Intrinsic disorder within AKAP79 fine-tunes anchored phosphatase activity toward substrates and drug sensitivity

  1. Patrick J Nygren
  2. Sohum Mehta
  3. Devin K Schweppe
  4. Lorene K Langeberg
  5. Jennifer L Whiting
  6. Chad R Weisbrod
  7. James E. Bruce
  8. Jin Zhang
  9. David Veesler
  10. John D Scott  Is a corresponding author
  1. Howard Hughes Medical Institute, University of Washington, United States
  2. University of California, San Diego, United States
  3. University of Washington, United States
  4. Florida State University, United States

Abstract

Scaffolding the calcium/calmodulin-dependent phosphatase 2B (PP2B, calcineurin) focuses and insulates termination of local second messenger responses. Conformational flexibility in regions of intrinsic disorder within A-kinase anchoring protein 79 (AKAP79) delineates PP2B access to phosphoproteins. Structural analysis by negative-stain electron microscopy (EM) reveals an ensemble of dormant AKAP79-PP2B configurations varying in particle length from 160-240 Å. A short-linear interaction motif between residues 337-343 of AKAP79 is the sole PP2B-anchoring determinant sustaining these diverse topologies. Activation with Ca2+/calmodulin engages additional interactive surfaces and condenses these conformational variants into a uniform population with mean length 178 ± 17 Å. This includes a Leu-Lys-Ile-Pro sequence (residues 125-128 of AKAP79) that occupies a binding pocket on PP2B utilized by the immunosuppressive drug cyclosporin. Live-cell imaging with fluorescent activity-sensors infers that this region fine-tunes calcium responsiveness and drug sensitivity of the anchored phosphatase.

Article and author information

Author details

  1. Patrick J Nygren

    Department of Pharmacology, Howard Hughes Medical Institute, University of Washington, Seattle, United States
    Competing interests
    The authors declare that no competing interests exist.
    ORCID icon "This ORCID iD identifies the author of this article:" 0000-0001-8688-9389
  2. Sohum Mehta

    Department of Pharmacology, University of California, San Diego, San Diego, United States
    Competing interests
    The authors declare that no competing interests exist.
  3. Devin K Schweppe

    Department of Genome Sciences, University of Washington, Seattle, United States
    Competing interests
    The authors declare that no competing interests exist.
  4. Lorene K Langeberg

    Department of Pharmacology, Howard Hughes Medical Institute, University of Washington, Seattle, United States
    Competing interests
    The authors declare that no competing interests exist.
  5. Jennifer L Whiting

    Department of Pharmacology, Howard Hughes Medical Institute, University of Washington, Seattle, United States
    Competing interests
    The authors declare that no competing interests exist.
  6. Chad R Weisbrod

    National High Magnetic Field Laboratory, Florida State University, Tallahassee, United States
    Competing interests
    The authors declare that no competing interests exist.
  7. James E. Bruce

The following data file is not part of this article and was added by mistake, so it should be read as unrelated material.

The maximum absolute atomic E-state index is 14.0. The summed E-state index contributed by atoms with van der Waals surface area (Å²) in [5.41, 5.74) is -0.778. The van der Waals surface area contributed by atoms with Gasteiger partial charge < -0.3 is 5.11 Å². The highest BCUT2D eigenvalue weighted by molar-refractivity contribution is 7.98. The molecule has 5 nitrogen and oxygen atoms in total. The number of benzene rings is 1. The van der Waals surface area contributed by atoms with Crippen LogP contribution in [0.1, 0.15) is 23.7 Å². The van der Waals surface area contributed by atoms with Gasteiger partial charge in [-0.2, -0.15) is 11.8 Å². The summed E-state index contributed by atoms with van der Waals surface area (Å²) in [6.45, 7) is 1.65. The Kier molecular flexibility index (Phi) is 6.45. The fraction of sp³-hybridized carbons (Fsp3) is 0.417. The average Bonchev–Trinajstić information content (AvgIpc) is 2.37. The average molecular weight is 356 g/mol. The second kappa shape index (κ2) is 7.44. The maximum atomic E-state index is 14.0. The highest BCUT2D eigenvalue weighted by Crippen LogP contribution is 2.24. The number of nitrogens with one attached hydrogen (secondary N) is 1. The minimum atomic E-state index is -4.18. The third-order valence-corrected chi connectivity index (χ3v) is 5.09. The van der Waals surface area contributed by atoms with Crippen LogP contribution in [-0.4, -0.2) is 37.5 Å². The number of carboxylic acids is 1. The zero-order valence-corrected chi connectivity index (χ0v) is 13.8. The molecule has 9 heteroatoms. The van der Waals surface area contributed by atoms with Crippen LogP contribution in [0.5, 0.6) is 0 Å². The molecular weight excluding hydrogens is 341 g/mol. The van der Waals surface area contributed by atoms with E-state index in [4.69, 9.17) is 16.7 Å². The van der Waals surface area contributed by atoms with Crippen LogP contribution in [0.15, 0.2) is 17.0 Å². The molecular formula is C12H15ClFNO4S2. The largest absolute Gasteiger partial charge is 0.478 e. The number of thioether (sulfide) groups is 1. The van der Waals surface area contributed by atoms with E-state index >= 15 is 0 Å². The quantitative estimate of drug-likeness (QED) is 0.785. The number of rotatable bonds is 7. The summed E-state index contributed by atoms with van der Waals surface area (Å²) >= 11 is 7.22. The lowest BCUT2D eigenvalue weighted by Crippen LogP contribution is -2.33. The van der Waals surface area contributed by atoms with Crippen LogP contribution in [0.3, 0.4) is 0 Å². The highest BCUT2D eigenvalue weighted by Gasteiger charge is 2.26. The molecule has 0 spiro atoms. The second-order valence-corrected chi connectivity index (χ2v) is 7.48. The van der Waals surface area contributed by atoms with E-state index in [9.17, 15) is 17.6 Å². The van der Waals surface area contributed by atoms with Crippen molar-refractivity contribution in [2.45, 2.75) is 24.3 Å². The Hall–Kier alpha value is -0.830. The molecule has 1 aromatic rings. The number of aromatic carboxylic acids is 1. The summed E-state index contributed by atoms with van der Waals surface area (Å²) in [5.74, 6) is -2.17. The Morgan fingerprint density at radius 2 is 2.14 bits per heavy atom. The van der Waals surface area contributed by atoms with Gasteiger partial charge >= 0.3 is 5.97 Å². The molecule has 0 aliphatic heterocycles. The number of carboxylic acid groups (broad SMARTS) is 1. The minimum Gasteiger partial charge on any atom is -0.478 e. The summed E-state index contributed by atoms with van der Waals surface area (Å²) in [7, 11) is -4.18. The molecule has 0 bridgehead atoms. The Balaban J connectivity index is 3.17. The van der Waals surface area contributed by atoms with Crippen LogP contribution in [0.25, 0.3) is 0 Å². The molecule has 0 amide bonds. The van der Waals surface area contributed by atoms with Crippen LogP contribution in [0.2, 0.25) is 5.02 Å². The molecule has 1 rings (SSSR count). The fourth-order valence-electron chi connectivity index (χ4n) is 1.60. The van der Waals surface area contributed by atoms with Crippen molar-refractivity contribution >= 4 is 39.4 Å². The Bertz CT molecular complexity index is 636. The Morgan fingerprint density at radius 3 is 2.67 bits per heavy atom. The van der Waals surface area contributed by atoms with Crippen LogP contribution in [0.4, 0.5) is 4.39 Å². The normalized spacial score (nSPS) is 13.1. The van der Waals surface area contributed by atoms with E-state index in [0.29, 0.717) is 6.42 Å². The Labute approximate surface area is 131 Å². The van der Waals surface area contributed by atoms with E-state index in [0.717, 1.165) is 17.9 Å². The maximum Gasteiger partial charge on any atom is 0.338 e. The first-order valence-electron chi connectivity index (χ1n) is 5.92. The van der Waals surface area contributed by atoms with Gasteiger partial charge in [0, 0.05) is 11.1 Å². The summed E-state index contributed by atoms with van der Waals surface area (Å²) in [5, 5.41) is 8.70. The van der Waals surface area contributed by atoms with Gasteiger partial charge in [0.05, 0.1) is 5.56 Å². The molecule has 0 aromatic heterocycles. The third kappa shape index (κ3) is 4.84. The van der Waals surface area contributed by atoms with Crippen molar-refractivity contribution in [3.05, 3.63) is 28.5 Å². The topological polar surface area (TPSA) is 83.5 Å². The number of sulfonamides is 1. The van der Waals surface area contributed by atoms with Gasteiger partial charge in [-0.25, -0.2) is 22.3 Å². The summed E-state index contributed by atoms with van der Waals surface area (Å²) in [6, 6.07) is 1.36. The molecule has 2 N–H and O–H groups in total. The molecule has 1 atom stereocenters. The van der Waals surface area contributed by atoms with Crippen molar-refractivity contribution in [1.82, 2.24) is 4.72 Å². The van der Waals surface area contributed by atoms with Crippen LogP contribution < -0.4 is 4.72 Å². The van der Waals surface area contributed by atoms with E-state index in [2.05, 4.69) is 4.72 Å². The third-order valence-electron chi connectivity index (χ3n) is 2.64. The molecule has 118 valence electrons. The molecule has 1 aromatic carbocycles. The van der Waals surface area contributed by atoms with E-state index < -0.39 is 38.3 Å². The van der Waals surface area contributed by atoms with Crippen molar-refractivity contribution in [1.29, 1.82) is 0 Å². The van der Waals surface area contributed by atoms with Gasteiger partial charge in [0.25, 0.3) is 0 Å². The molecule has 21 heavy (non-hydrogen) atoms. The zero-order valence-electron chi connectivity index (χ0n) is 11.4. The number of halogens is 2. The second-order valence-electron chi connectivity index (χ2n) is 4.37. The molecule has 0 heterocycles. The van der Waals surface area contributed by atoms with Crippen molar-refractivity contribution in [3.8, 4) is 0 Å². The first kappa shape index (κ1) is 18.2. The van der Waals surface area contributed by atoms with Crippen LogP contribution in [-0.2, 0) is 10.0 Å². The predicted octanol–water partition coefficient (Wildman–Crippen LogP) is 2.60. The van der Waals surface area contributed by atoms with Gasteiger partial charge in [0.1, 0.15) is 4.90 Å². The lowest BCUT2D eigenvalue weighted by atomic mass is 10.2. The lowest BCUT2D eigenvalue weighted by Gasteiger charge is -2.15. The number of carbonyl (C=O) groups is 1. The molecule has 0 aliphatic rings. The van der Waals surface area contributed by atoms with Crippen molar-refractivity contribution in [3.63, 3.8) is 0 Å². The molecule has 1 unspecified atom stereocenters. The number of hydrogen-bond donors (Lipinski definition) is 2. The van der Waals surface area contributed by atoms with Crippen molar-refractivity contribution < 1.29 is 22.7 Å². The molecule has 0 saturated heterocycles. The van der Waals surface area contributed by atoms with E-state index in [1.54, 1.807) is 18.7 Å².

Department of Genome Sciences, University of Washington, Seattle, United States
    Competing interests
    The authors declare that no competing interests exist.
  8. Jin Zhang

    Department of Pharmacology, University of California, San Diego, La Jolla, United States
    Competing interests
    The authors declare that no competing interests exist.
    ORCID icon "This ORCID iD identifies the author of this article:" 0000-0001-7145-7823
  9. David Veesler

    Department of Biochemistry, University of Washington, Seattle, United States
    Competing interests
    The authors declare that no competing interests exist.
  10. John D Scott

    Department of Pharmacology, Howard Hughes Medical Institute, University of Washington, Seattle, United States
    For correspondence
    scottjdw@u.washington.edu
    Competing interests
    The authors declare that no competing interests exist.
    ORCID icon "This ORCID iD identifies the author of this article:" 0000-0002-0367-8146

Funding

Howard Hughes Medical Institute

  • John D Scott

National Institutes of Health (1R01GM120553)

  • David Veesler

National Institutes of Health (5R01DK105542)

  • John D Scott

National Institutes of Health (4P01DK054441)

  • John D Scott

National Institutes of Health (R01DK073368)

  • Jin Zhang

The funders had no role in study design, data collection and interpretation, or the decision to submit the work for publication.

Reviewing Editor

  1. Roger J Davis, University of Massachusetts Medical School, United States

Publication history

  1. Received: July 29, 2017
  2. Accepted: September 28, 2017
  3. Accepted Manuscript published: October 2, 2017 (version 1)
  4. Version of Record published: October 23, 2017 (version 2)

Copyright

© 2017, Nygren et al.

This article is distributed under the terms of the Creative Commons Attribution License permitting unrestricted use and redistribution provided that the original author and source are credited.

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  1. Patrick J Nygren
  2. Sohum Mehta
  3. Devin K Schweppe
  4. Lorene K Langeberg
  5. Jennifer L Whiting
  6. Chad R Weisbrod
  7. James E. Bruce
  8. Jin Zhang
  9. David Veesler
  10. John D Scott
(2017)
Intrinsic disorder within AKAP79 fine-tunes anchored phosphatase activity toward substrates and drug sensitivity
eLife 6:e30872.
https://doi.org/10.7554/eLife.30872

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